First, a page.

The book is called Attention Deficit Disorder in Adults, Fourth Revised Edition, by Lynn Weiss, Ph.D. She's also written ADD on the Job, and The New Attention Deficit Disorder in Adults Workbook. I'm going to follow through with the other two I just mentioned.

ADD in Adults starts with a list of the "29 Positive Benefits of ADD." It made me feel great!

You and I have been in the work force about the same amount of time. I'd like to suggest that you go back to school to learn a new technical skill, something that's really needed. I graduated from college when I was 35, so know a little about being a "non-traditional" student. Americans can expect to change "careers" four to seven times.

I'd like to suggest auto mechanics or perhaps medical billing. Auto mechanics is very computer driven (no pun intended,) and your activity level wouldn't hurt anything. Medical billing takes concentration, yes, but "hyperconcentration" is also an aspect of this condition, i.e., getting involved in something so that you lose track of time and can't stop, or don't want to stop.

I'd also like to suggest that you go to your local state employment office, look up the EEOC staf member, and find out what's available for ADD, specifically. Honestly, OCD doesn't need to be mentioned, because at least for me, the ADD causes more trouble in concentration than OCD. Oh, I also have PTSD thrown in now and then, and have dealt with that for approximately 15 years.

I visited WebMD in the search for information on the difference between non-linear and linear thinking. The subtitle of ADD for Adults is "A Different Way of Thinking."

I mentioned that I'm an author. If you're interested, the first book is called Mama's In Heaven -- But You Can Manage, written for teens about grief and emotional loss. It took me seven years to write, because I was still in the middle of the experience and still reading in my search for answers. The whole time I was writing, I kept thinking that I should have worked faster, completed it sooner, etc., etc. Actually when something did finally happen, it was the perfect moment.

I know it's easy to see the worst of a situation with OCD. ADD causes depression and frustration as a result of the difficulties it causes us non-linear thinkers in this linear-thinking society.

Good luck!
Sharin'
 
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Boyzmomee responded:
Chris, I'm sorry this happened.
 
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ChristophorM replied to SharingInfo's response:
Thanks for the info about the book.

I think the OCD is the root of the problem for me in this case. I can't stand to see my own work unfinished. I feel like these broken machines are sitting there and everyone is looking at them thinking Chris isn't working. ADHD just adds to it because I can't stand to be bored for long. So find stuff to do. Sometimes I guess it just isn't the right stuff to do.

ADHD comes with Hyper Focus. OCD comes with Obsessions and Compulsions. Compulsive Hyper Focus I guess is one way to describe it.

On the one hand they says "This is an important job. We really need you to succeed." and on the other hand they're saying " You're job is to get them fixed. Our job is to get the parts. You do your job now and we'll do ours when we feel like it."

Did I mention this place is a Hospital? That just adds to my anxiety. Formally, the work order classification they use indicated all of my work orders were "affecting patient care." To me, that meant, someone wasn't getting the help they need because this machine that I'm supposed to repair is out of order. I can't stand feeling like that.

Getting the parts became my focus. That's all. Nothing sinister or crazy. It was just an email that someone didn't like.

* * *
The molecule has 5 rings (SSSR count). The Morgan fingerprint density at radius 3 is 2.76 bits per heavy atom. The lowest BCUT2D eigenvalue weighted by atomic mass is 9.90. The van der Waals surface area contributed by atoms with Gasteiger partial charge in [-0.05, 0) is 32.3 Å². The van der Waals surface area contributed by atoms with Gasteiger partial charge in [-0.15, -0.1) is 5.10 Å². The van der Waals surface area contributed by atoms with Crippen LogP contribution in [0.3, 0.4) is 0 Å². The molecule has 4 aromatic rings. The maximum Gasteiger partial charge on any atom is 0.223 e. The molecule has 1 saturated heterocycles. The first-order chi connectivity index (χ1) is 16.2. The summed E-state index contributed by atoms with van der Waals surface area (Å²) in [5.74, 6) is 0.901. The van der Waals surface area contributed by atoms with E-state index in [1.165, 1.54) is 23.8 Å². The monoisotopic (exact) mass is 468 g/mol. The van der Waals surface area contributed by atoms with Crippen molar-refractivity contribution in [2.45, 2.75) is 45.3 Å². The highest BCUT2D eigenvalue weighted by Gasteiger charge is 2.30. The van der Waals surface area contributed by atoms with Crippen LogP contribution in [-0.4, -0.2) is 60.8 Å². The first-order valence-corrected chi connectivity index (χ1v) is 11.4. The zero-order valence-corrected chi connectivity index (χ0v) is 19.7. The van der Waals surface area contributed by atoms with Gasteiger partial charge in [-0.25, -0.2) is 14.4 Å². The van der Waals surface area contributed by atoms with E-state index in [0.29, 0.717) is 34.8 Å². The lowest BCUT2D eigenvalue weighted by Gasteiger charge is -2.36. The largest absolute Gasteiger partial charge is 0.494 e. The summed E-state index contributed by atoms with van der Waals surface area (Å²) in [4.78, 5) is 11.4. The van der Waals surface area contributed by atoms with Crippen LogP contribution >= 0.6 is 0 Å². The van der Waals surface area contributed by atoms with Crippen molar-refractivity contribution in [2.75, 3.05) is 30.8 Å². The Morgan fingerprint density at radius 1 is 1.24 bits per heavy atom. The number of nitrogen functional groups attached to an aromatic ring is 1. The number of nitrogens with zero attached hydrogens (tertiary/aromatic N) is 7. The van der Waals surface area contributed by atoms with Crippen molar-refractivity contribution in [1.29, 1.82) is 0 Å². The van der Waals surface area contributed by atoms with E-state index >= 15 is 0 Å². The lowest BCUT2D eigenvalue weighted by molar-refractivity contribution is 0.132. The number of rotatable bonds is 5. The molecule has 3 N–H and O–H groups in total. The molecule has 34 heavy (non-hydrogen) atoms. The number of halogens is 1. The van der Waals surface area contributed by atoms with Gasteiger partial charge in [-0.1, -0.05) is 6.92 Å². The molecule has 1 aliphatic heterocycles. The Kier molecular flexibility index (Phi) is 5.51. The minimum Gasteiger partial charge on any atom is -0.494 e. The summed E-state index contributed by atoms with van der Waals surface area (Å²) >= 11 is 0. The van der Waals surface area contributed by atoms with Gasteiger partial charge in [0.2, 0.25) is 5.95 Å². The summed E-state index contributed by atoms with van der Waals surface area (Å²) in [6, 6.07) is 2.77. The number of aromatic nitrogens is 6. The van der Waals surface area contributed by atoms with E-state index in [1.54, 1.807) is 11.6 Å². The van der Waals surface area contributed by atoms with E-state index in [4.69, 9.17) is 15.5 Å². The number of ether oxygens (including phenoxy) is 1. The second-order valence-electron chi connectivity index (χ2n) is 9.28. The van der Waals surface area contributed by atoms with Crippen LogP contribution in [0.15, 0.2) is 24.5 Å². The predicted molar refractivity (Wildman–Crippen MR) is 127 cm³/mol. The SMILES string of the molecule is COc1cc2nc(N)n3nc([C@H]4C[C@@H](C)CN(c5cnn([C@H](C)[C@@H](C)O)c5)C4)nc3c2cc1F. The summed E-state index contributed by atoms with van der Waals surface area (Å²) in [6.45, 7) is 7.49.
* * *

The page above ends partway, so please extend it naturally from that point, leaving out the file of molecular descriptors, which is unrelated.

I'm 100% positive that if I'd had a chance to explain. The whole thing would have blown over and we'd all be friends now. It's just stupid when people are afraid to talk to each other.

Being a contractor makes it easier for them to pull the plug on you than deal with you.

Oh well, it's in the past. Thankfully, my ADHD is kicking in and the whole situation is rapidly fading in my rear view mirror. The best thing about ADHD is "NOW" is always more interesting to me than "BEFORE" or "LATER". I hope I said that in a way that makes sense.

I'm normal. Everyone else is crazy.

Good luck everyone.

Chris
 
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ChristophorM replied to Boyzmomee's response:
Thanks. But, truthfully, it's probably for the best.

The other techs had mentioned people who had been let go for rocking the boat before I got there. Anyone who's read my other posts probably knows I don't respond well to threats and intimidation. Basically, I will not work for jerks. (I can't say that the way I usually do here, but you get the idea.)

Once I was warned about a certain Doctor who could "destroy you." I said "No. He can't 'destroy' me. He can only stop signing my pay check." The point being, nobody has to put up with anything unless they choose too. Remaining employed may outweigh personal comfort. That calculus belongs to the individual. For me the math is easy. I'm only going to be in this life once. I'm not going to let a bunch of jerks take any more that the absolute minimum of happiness from me. I'm willing to give up a crappy job rather than suffer fools in the chain of command even if I have to eat Ramen Noodles until I find a new job.

Working for people who use your contractor status as leverage is like waiting for your mom to pull off a band-aid. Each day is like pulling it slowly a little bit at a time. I'd rather just rip the thing off and get on with the rest of my day. It hurts a lot. Once, and only for a few minutes. But it's better than suffering daily until it finally comes off anyway.

I hope that makes sense. I know it's a tough economy, believe me, but I'm simply not capable of being a sheep and staying in the pen even if its better for me in the long run. It's not in my DNA to stay inside the box for long.

Oh, well. Enough rambling. A new job isn't going to find me. I have to find it. Back to the work of looking for work.

Thanks for the kind words and advice.

Good luck everyone.

Chris Moore